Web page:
portion of the artwork for Gail Peterson's poetry

Facing Backward
Gail Peterson

Trees streaming by
in the light that made morning
do not distract me, face in a book as
the train trundles past peeling gray houses,
their backyards, poor kids, pants on the line.
For years, I’ve taken in vanishing
dioramas—even the best become less
enthralling than their description.
I know the land opens up—
through greens and a yellow that brightens
the pale edge of day … the rough down of grass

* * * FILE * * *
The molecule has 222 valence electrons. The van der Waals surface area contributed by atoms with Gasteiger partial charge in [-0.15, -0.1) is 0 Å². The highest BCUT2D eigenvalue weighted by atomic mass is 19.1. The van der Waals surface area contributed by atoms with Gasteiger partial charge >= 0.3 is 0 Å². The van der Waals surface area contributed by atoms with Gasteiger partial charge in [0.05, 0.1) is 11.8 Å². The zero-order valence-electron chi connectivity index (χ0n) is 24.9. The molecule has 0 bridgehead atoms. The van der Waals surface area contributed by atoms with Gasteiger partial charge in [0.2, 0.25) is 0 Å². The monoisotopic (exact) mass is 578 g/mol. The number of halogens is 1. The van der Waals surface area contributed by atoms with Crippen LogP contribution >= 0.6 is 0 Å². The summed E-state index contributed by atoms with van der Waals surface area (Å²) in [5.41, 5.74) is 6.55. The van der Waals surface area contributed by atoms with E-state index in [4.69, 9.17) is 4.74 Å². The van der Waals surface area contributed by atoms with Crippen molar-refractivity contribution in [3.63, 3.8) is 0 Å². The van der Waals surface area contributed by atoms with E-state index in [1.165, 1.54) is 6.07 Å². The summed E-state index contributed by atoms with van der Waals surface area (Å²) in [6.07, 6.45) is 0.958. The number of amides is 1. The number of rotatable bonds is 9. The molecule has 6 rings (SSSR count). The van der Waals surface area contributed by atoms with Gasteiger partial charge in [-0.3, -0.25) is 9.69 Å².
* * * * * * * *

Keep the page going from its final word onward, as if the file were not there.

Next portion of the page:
on oak-stubbled hills … trembling steel
announcing a bridge … a tunnel that roars us
through granite … trains of cloud steaming along
the horizon. Without looking up I can see it all
heading to where I’ve been.

New passengers board who need my seat.
When I shift across, the view pulls me in—
the backs of everything rushing past. Like pages
turned too fast to read, instant history
that can’t be reclaimed. I hope the boy by the tracks
waves to me, so I can wave back.

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FRiGG: A Magazine of Fiction and Poetry | Issue 34 | Fall 2011